Rasmussen: Obama still slipping
posted at 2:52 pm on July 7, 2009 by Ed Morrissey
Barack Obama’s “passion index” rating dropped to the lowest level of his presidency, according to the latest Rasmussen polling. Thirty-six percent of respondents now strongly disapprove of his performance, compared to 33% who strongly approve, giving him a -3 rating. The poll does not completely cover the period of time since the last unemployment report, meaning that he may still drop further:
The Rasmussen Reports daily Presidential Tracking Poll for Tuesday shows that 33% of the nation’s voters now Strongly Approve of the way that Barack Obama is performing his role as President. Thirty-six percent (36%) Strongly Disapprove giving Obama a Presidential Approval Index rating of –3. Those figures reflect the highest level of strong disapproval measured to date and the lowest level recorded for the overall Approval Index …
Overall, 52% of voters say they at least somewhat approve of the President’s performance so far. That, too, is a new low for the President. Forty-seen percent (47%) now disapprove.
Well, 52% isn’t bad for a President mired in an economic crisis that seems unending, but it’s a far cry from where Obama started. It’s also going in the wrong direction. As job losses mount, the passion index will expand in the negative, and his falling numbers may give moderate Democrats in red-leaning states second thoughts about supporting Obama’s big-spending plans on health care and energy. Getting behind a popular president is easy, but when the voters turn on the executive, don’t expect people to remain loyal — especially when they have to face the voters in 2010.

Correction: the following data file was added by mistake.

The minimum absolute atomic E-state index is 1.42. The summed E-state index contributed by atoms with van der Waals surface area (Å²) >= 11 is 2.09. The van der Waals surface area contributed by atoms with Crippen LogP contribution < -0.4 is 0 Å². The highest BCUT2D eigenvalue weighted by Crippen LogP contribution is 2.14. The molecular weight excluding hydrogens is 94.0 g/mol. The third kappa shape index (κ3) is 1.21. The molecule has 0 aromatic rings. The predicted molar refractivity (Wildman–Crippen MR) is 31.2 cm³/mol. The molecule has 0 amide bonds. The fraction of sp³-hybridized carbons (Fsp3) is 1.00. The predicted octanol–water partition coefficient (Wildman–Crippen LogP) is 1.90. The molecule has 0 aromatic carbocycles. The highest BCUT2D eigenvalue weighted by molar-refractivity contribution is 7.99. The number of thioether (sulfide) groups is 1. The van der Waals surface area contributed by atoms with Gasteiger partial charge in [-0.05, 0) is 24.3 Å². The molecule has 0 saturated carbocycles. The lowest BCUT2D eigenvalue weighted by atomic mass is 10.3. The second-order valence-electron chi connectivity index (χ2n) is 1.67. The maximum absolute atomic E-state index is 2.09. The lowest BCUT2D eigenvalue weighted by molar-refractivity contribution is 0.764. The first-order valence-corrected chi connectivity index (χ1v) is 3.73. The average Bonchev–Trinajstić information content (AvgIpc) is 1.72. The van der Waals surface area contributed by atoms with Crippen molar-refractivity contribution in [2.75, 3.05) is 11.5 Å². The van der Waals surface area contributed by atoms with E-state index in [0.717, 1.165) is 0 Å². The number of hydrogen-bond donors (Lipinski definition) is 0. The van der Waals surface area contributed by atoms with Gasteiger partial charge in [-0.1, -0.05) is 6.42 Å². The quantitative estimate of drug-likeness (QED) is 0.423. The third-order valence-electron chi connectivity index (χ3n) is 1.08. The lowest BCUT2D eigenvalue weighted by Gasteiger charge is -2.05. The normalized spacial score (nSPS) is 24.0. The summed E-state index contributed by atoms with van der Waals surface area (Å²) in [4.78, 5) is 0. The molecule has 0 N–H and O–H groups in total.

Who are those voters? Gallup says they’re increasingly conservative:
Despite the results of the 2008 presidential election, Americans, by a 2-to-1 margin, say their political views in recent years have become more conservative rather than more liberal, 39% to 18%, with 42% saying they have not changed. While independents and Democrats most often say their views haven’t changed, more members of all three major partisan groups indicate that their views have shifted to the right rather than to the left.
These findings, from a June 14-17 Gallup Poll, somewhat conform to Gallup’s annual trends on Americans’ self-defined political ideology. Thus far in 2009 (from January through May), 40% of Americans call themselves conservative, up from 37% in 2007 and 2008, and the highest level since 2004.
The high-spending, no-results Obama administration will accelerate those trends in the coming months. Expect Obama’s efforts with Congress to get more difficult, not less, even with the addition of Al Franken to the Senate.
Update: Jim Geraghty notes a Quinnipiac poll showing Obama down to 49-44 in Ohio, a key state for re-election — and one of the big losers in cap-and-trade.